The Web is not a Communications Medium
My friend Martin Geddes has an intriguing post up at CircleID titled “Is the Web a “Communications Medium?”. The answer is “no, it’s not:”
I’ve been having a short Twitter exchange with Paul Downey (@psd), someone who I hold in high intellectual and personal regard. I’ve made an assertion that has Paul snorting his coffee back up through his nose and into his keyboard: that the Web is not a communications medium. Justifying this claim can’t be done in 140 characters.
Now, there is a sleight of hand I’m pulling off here. You can build communications media on the Web, but my claim is that the Web itself is not one, and that has subtle but significant consequences.
(Much of this post is an edited version of a section from my free white paper on the future of communications in the cloud, Connect, Interact, Transact.)
To me, a “communications medium” is one which allows bi-directional messaging. It is something that doesn’t require both parties to be in the same “place” (physical or virtual) at the same time.
What the Web lacks is an ability to “introduce” you to the website, and to provide a means for you to share data about yourself including how the other side can choose to initiate contact back to you.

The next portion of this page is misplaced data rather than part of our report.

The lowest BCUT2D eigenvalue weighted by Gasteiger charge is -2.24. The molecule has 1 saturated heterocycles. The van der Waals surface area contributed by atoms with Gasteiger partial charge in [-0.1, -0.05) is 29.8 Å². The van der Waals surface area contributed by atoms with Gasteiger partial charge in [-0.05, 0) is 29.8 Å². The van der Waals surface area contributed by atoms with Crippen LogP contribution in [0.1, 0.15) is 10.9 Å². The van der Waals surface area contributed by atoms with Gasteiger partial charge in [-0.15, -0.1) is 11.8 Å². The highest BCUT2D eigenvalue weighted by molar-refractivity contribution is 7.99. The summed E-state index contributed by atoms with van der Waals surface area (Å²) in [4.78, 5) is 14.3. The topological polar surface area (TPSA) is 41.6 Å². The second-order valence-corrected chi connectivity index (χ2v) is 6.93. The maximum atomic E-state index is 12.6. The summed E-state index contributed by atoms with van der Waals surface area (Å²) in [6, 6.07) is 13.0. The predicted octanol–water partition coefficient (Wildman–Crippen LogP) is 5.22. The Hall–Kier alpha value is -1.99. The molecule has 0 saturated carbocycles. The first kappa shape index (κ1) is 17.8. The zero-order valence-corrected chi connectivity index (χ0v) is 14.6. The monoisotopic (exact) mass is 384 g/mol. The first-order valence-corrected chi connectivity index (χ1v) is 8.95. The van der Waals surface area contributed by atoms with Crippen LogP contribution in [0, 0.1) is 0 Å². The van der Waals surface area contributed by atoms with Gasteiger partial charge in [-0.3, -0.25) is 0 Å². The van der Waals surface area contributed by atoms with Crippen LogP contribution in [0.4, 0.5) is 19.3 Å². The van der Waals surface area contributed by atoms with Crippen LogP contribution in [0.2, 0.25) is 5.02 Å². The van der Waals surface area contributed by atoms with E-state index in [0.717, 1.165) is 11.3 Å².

One of the basic distinctions in networking separates communication – a personal, two-way activity – from content publishing, an essentially impersonal one-way activity. The Web is something of an aberration among networks as it’s more a one-way system than a two-way system. We can summarize the history of the Internet something like this:
1. ARPANET was a telegram; its primary use was e-mail.
2. Early Internet was a floppy disk; its primary use was FTP.
3. Web is a book; its primary use is reading.
4. Streaming Internet is a TV set; its primary use is Netflix, etc.
If the future Internet is a video conferencing, gaming, or augmented reality system, we’ll finally enter an era of networking that’s not simply a rehash of some older technology at a lower price point. Until then, it’s useful to be mindful of the limitations of the current reigning paradigm.